It also claimed that 20% of all US workers report bullying at work. The 20% figure actually related to nurses who reported exposure to violence or threats of violence at work, which is not the same thing as bullying.
What kind of research was this?
This was an analysis of data from 4 cohort studies that aimed to investigate whether employees exposed to workplace bullying and violence are at increased risk of developing type 2 diabetes.
Previous research has indicated that some aspects of work, such as job insecurity and long working hours, are moderately associated with an increased risk of diabetes. However, there is far less literature on the link between social stress factors in the workplace, such as bullying and violence, and diabetes.
Observational studies like this one are useful for suggesting a potential link between exposure and outcome. But they can’t fully rule out other factors that might play a role in any link found.
What did the research involve?
The group of participants was derived from 4 prospective cohort studies:
- the Swedish Work Environment Survey (SWES)
- the Swedish Longitudinal Occupational Survey of Health (SLOSH)
- the Finnish Public Sector Study (FPSS)
- the Danish Work Environment Cohort Study (DWECS)
The final study population included 26,625 women and 19,280 men. All participants were aged between 40 and 65, and hadn’t been previously diagnosed with diabetes. Workplace bullying and violence were measured using questionnaires.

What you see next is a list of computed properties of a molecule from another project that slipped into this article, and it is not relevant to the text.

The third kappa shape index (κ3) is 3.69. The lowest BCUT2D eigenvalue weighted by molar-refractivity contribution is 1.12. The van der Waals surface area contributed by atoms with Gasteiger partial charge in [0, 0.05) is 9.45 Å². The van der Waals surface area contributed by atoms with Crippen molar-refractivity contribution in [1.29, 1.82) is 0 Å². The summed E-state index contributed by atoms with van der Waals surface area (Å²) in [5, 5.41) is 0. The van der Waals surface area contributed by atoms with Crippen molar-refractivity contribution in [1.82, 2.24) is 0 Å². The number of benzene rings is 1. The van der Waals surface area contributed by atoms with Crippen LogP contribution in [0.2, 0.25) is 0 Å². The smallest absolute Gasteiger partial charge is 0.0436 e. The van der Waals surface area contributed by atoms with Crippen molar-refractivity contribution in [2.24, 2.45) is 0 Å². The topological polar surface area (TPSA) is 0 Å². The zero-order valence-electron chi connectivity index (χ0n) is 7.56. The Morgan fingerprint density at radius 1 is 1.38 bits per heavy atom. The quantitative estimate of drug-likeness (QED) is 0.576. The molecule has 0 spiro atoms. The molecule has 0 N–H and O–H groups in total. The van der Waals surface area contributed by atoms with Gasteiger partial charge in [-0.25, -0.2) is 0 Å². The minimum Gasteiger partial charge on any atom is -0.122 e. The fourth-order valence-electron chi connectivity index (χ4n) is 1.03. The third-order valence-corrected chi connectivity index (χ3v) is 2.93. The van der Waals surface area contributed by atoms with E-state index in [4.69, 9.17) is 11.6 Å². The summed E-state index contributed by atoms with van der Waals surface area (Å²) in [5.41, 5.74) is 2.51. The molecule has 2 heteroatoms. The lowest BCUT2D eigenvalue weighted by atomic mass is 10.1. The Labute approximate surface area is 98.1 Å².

In the observational study, workplace bullying was described as “persistent, repeated harassing, offending and socially excluding behaviours of psychological nature over a long period”. In 3 of the 4 cohort studies, it was defined as having been bullied in the workplace at least once in the previous 12 months. In the FPSS, the participants were asked whether they were currently being bullied.
Workplace violence was measured in 3 of the studies as the “experience of having been the target of violent actions or threats of violence in the past 12 months at the workplace”. It wasn’t measured in the FPSS, so this study wasn’t included in the workplace violence analysis.